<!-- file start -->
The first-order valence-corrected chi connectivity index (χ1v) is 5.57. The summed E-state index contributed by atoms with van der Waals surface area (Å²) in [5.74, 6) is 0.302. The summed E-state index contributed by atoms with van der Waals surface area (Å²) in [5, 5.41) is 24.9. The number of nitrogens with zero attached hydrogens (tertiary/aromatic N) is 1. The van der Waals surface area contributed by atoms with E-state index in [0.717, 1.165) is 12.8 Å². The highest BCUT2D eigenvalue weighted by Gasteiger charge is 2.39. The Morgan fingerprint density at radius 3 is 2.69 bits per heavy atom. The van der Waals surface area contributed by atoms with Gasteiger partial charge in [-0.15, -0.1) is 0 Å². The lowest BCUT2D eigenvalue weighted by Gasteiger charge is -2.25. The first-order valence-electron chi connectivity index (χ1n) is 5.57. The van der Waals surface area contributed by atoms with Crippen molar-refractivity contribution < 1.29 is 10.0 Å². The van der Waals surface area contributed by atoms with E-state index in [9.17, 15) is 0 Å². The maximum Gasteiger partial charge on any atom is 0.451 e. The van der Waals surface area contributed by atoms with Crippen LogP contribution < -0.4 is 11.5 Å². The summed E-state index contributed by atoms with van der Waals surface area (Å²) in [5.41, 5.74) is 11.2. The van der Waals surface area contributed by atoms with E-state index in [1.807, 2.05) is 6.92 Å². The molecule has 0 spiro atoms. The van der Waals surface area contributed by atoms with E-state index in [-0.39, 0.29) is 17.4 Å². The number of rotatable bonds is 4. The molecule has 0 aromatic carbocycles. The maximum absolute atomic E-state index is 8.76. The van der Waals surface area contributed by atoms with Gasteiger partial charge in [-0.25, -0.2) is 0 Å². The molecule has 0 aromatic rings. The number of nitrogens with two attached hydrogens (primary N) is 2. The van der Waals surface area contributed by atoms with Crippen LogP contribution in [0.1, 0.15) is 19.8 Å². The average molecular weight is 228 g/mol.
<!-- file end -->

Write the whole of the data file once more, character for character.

The first-order valence-corrected chi connectivity index (χ1v) is 5.57. The summed E-state index contributed by atoms with van der Waals surface area (Å²) in [5.74, 6) is 0.302. The summed E-state index contributed by atoms with van der Waals surface area (Å²) in [5, 5.41) is 24.9. The number of nitrogens with zero attached hydrogens (tertiary/aromatic N) is 1. The van der Waals surface area contributed by atoms with E-state index in [0.717, 1.165) is 12.8 Å². The highest BCUT2D eigenvalue weighted by Gasteiger charge is 2.39. The Morgan fingerprint density at radius 3 is 2.69 bits per heavy atom. The van der Waals surface area contributed by atoms with Gasteiger partial charge in [-0.15, -0.1) is 0 Å². The lowest BCUT2D eigenvalue weighted by Gasteiger charge is -2.25. The first-order valence-electron chi connectivity index (χ1n) is 5.57. The van der Waals surface area contributed by atoms with Crippen molar-refractivity contribution < 1.29 is 10.0 Å². The van der Waals surface area contributed by atoms with E-state index in [9.17, 15) is 0 Å². The maximum Gasteiger partial charge on any atom is 0.451 e. The van der Waals surface area contributed by atoms with Crippen LogP contribution < -0.4 is 11.5 Å². The summed E-state index contributed by atoms with van der Waals surface area (Å²) in [5.41, 5.74) is 11.2. The van der Waals surface area contributed by atoms with E-state index in [1.807, 2.05) is 6.92 Å². The molecule has 0 spiro atoms. The van der Waals surface area contributed by atoms with E-state index in [-0.39, 0.29) is 17.4 Å². The number of rotatable bonds is 4. The molecule has 0 aromatic carbocycles. The maximum absolute atomic E-state index is 8.76. The van der Waals surface area contributed by atoms with Gasteiger partial charge in [-0.25, -0.2) is 0 Å². The molecule has 0 aromatic rings. The number of nitrogens with two attached hydrogens (primary N) is 2. The van der Waals surface area contributed by atoms with Crippen LogP contribution in [0.1, 0.15) is 19.8 Å². The average molecular weight is 228 g/mol.